VNL Investigates: Student safety comes at a cost, which most schools say they can’t keep up with
FARGO, N.D. (Valley News Live) - How secure do you think your kids are in the classroom if shots were to ring out and kids were told to lockdown? Would the shooter be able to get inside?
For weeks our Crime and Safety Reporter Bailey Hurley has been digging into how schools in the Valley are keeping your children safe, the improvements still needed and the financial barriers that stand in the way. More than 15 local school districts on both sides of the river were contacted for this story, but only a handful of those were willing to talk about school security on the record. Some cited privacy concerns, others just flat out did not respond.
“The most prized possession a parent has comes to us, and for a moment to think we can’t keep them safe, it’s heartbreaking,” Northern Cass Public School Superintendent Dr. Cory Steiner said.
Safety is forever evolving for schools. Districts revise security plans as they learn from the districts already victimized and also take advantage of new tactics and technology to better prepare should evil ever walk through their doors.
“You hope and pray that it never happens here, or locally, but the reality of the world today is that we have to be prepared and respond,” Morgan Forness, Central Cass Public Schools Superintendent said.
Part of that preparedness lies in shooter drills and lockdown training, which the Cass County Sheriff’s Office has made a priority as it’s hosted several real-life scenarios for first responders, students and staff across the community on what to do in the case of an active shooter.
“You’re going to have muscle memory when something goes bad. You’re going to rely on your training. Hope it doesn’t happen, but if it does, we’re prepared,” Cass County Deputy Jason Scott, Central Cass Schools’ full-time school resource officer said.
The other half of the safety equation lies in doors.
“It truly comes to your first line of defense and that is those locked, exterior doors. If they can’t get in, there’s not much damage they can do,” Scott said.
“Statistically, it gains you about 1.5 to 1.7 seconds in a situation by already having your door locked and closed,” Taylor Sauvageau said. Sauvageau is a former Fargo Police officer who has recently turned into the Fargo Public Schools Coordinator of Safety and Emergency Management.
A 2020 survey by the National Center on Education Statistics found one in four schools across the country do not have classroom doors that can be locked from the inside, which is a key security feature that was missing in the devastating school shooting in Uvalde, Texas in May of 2022.
“If I would say there’s one major issue in our building, it’s that,” Steiner said.
Northern Cass, Central Cass and Kindred are just a few of the schools in the Valley without interior locking doors which has forced districts to get creative to ensure everyone in the building is secure.
“All of our teachers pretty much have their doors locked all of the time, but during the school day they put a magnetic plate on so it doesn’t lock, and in case of an emergency all they need to do is remove that metal plate, the door automatically locks,” Forness explained. “It takes less than a second.”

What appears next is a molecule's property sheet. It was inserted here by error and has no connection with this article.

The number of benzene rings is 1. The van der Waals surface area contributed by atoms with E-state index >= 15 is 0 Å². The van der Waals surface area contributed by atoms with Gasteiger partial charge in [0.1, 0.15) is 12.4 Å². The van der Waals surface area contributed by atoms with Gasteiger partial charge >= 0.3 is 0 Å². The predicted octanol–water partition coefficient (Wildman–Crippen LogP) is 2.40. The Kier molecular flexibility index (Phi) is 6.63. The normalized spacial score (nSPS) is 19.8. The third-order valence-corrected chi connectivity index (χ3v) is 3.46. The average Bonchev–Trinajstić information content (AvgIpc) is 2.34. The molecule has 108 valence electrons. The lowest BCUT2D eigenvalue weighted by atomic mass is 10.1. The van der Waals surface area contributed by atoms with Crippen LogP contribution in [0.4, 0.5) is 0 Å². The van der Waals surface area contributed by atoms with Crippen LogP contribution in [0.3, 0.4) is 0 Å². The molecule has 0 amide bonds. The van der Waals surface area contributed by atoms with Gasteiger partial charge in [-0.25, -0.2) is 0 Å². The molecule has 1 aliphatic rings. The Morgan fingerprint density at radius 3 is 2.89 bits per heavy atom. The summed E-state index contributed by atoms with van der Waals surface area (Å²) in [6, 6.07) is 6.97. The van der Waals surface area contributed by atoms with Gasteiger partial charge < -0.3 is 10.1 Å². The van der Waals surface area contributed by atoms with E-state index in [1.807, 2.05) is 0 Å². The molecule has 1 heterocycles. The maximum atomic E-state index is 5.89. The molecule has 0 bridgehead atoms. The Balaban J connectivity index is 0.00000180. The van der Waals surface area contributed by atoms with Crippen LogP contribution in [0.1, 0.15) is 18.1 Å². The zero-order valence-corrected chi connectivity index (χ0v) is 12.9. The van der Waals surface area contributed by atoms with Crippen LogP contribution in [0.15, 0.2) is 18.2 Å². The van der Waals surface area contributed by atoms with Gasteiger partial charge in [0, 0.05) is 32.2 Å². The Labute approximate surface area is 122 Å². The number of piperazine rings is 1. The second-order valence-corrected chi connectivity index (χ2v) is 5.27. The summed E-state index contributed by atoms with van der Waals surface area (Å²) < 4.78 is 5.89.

Forness says the magnet doesn’t have to be anything special, almost any magnet will do. It’s placed over the latch to prevent the door latch from engaging. With the magnet, the latch is not engaged, hence why the door can be opened freely while the lock is still engaged on the door. Once the magnet is removed, the door is locked from the outside as normal.
The large local districts including Fargo, West Fargo and Moorhead Public schools all got back to us and state most, if not all doors in their respective districts lock from the inside.
To combat the security shortfall, districts try to ramp up safety measures elsewhere. Both Northern and Central Cass recently revamped their entrances, and they now corral visitors to only come through the office, sign the guests in with their drivers licenses and escort the visitors to where they need to be.
“We now use an identification system where they’ll scan their license and it’s able to do quick background checks,” Steiner said.
“I think the greater challenge is the community expects access to the school. This is their school! And sometimes it can be conflict if they perceive they’re not allowed inside because they say, ‘Don’t you trust me? What do you think I’m going to do?’ And you want to be welcoming, but you have to do it in a reasonable means as well,” Forness said.
To upgrade locks for every door within Northern Cass’ building, Steiner says it could cost between $50-150,000, which is an amount Steiner says the district doesn’t have the budget for. He added this school year, the school board will consider if the changes needed within the building warrant a safety mill to be brought to the people to vote on.
At Central Cass, Deputy Scott says the district is in dire need of an upgraded security system. One bid to the district estimated the work would total more than $250,000, and Scott’s grant to the state asking for that money has already been denied once.
“It’s hard to get funding for something that people really don’t see or understand how important all those pieces are,” he said.
“The traditional model of funding schools just does not provide for those extra expectations that are placed on schools. I think the state legislature is going to have to look at how schools are funded,” Forness said.
Wednesday on Valley News Live at 6: Part two to this investigation. Schools are asking, but are state officials listening? Can more money be handed out for security? And if so, how soon? We try to find the answers.
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